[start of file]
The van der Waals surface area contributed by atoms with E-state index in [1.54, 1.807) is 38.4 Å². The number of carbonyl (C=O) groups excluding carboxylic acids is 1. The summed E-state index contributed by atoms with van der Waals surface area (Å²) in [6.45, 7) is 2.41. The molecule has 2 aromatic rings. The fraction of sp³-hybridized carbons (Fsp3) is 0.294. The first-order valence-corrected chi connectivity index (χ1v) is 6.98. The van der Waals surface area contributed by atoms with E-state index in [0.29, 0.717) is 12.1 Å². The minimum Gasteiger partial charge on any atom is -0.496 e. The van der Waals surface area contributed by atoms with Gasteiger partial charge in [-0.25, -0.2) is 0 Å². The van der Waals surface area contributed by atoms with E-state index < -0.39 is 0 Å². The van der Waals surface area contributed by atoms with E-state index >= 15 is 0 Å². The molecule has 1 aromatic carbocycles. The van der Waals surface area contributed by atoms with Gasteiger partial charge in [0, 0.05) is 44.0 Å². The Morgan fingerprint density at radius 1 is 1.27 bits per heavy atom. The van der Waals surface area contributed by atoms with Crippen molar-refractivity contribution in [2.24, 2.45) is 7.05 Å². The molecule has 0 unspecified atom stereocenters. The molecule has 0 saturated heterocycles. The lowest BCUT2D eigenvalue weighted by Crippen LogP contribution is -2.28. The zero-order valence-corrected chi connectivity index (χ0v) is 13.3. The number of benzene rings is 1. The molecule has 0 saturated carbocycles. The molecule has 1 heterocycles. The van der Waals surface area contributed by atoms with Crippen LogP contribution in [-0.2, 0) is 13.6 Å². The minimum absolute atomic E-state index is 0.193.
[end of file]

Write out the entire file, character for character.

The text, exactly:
The van der Waals surface area contributed by atoms with E-state index in [1.54, 1.807) is 38.4 Å². The number of carbonyl (C=O) groups excluding carboxylic acids is 1. The summed E-state index contributed by atoms with van der Waals surface area (Å²) in [6.45, 7) is 2.41. The molecule has 2 aromatic rings. The fraction of sp³-hybridized carbons (Fsp3) is 0.294. The first-order valence-corrected chi connectivity index (χ1v) is 6.98. The van der Waals surface area contributed by atoms with E-state index in [0.29, 0.717) is 12.1 Å². The minimum Gasteiger partial charge on any atom is -0.496 e. The van der Waals surface area contributed by atoms with Gasteiger partial charge in [-0.25, -0.2) is 0 Å². The van der Waals surface area contributed by atoms with E-state index < -0.39 is 0 Å². The van der Waals surface area contributed by atoms with E-state index >= 15 is 0 Å². The molecule has 1 aromatic carbocycles. The van der Waals surface area contributed by atoms with Gasteiger partial charge in [0, 0.05) is 44.0 Å². The Morgan fingerprint density at radius 1 is 1.27 bits per heavy atom. The van der Waals surface area contributed by atoms with Crippen molar-refractivity contribution in [2.24, 2.45) is 7.05 Å². The molecule has 0 unspecified atom stereocenters. The molecule has 0 saturated heterocycles. The lowest BCUT2D eigenvalue weighted by Crippen LogP contribution is -2.28. The zero-order valence-corrected chi connectivity index (χ0v) is 13.3. The number of benzene rings is 1. The molecule has 0 saturated carbocycles. The molecule has 1 heterocycles. The van der Waals surface area contributed by atoms with Crippen LogP contribution in [-0.2, 0) is 13.6 Å². The minimum absolute atomic E-state index is 0.193.